Because it would take too long to explain things like Linux distributions and source vs. binary distributions, I’m going to assume that if you care about a Gentoo review, you know what these things are.
Until recently, my machine at work had been running Redhat 9.0. I liked it, everything was fine, but I started running into more and more issues of software needing supporting packages that weren’t released for Redhat 9. So I found myself compiling more and more software. If you think rpm hell is bad, try compiling something for an hour and THEN finding out it wasn’t the right thing.
I actually like compiling stuff from scratch. I almost always learn something new, and it’s interesting to me to see part of the development that went into the software. That fact, combined with the fact that I was alerady compiling a lot of stuff, led me try Gentoo.
I have a couple friends running it, and they love it. I heard scary stories about 36 hour install times, but those were on the CU laptops which have FAR FAR less power than my desktop. My friend Jon helped me with my install, and he’s quite the Gentoo guru, having come a long long way from the day he said to me "I hear you run Linux, what’s that like?".
I won’t bore you with all the details of my multi-day install, but I’ll sum it up in some tasty bullet points:
- It’s really not that hard, just time consuming. If I had the experience with it that I do with redhat, it would be a cake-walk.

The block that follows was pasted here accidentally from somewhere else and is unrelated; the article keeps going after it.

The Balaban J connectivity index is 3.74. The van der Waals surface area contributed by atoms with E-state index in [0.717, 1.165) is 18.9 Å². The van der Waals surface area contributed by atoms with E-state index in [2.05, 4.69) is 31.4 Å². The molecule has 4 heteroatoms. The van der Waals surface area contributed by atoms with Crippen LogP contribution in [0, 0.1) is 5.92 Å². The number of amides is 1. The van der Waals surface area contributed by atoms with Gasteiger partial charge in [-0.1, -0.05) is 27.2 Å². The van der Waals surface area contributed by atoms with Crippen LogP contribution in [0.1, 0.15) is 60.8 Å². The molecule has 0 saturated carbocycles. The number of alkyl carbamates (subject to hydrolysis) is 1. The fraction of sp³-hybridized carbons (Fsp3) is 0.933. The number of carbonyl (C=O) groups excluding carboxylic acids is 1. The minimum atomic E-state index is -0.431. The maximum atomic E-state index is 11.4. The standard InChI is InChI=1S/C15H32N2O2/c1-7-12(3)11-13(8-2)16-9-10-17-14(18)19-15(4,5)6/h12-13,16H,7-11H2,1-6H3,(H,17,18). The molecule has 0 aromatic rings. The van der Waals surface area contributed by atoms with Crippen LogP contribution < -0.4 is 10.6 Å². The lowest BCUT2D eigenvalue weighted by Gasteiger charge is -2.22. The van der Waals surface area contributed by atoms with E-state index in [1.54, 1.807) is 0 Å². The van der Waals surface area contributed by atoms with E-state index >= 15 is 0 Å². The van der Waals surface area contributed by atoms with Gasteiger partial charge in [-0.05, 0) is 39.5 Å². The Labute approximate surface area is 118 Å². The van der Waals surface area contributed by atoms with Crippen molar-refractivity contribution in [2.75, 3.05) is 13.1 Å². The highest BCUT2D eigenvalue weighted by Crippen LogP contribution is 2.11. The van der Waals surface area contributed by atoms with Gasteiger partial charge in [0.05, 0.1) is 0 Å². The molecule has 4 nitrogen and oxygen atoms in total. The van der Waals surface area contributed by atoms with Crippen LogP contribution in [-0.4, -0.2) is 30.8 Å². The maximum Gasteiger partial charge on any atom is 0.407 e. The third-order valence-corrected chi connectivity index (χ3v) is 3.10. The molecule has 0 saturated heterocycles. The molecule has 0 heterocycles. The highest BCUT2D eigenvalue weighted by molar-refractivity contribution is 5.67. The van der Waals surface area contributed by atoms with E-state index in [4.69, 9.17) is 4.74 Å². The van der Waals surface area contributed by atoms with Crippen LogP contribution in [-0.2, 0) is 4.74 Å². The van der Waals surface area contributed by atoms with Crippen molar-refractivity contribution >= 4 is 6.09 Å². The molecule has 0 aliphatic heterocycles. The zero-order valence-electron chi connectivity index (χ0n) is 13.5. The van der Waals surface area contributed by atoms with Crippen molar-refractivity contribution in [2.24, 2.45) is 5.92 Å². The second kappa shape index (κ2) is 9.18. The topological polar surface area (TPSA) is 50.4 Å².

- I learned lots and lots and lots about Linux, my machine, and computing in general. That alone made the experience worth it to me.
- KDE takes longer to compile than the kernel and X combined.
- In the end I had a really hard time configuring X, and decided that the entire process took too much time.
On the fourth day, my all-night compile of KDE had failed, and I popped in my Fedora Core 3 cd and had my system almost back to perfect in about 90 minutes. That includes video drivers for my funky card, audio working, my window manager tweaked the way I like it, and my complex email kludge rolling again.
In summary, Gentoo is very very cool, very powerful, and very flexible. I really enjoyed working with it, but I have neither the time to mess with it, nor the time to learn it well.
They say that Gentoo is for ricers, because many Gentoo users glory in the perceived speed in hand compiled stuff. I couldn’t have cared less about that. I was interested in understanding the compile process better, and learning code and application relationships. It taught me a lot of that in just a couple days.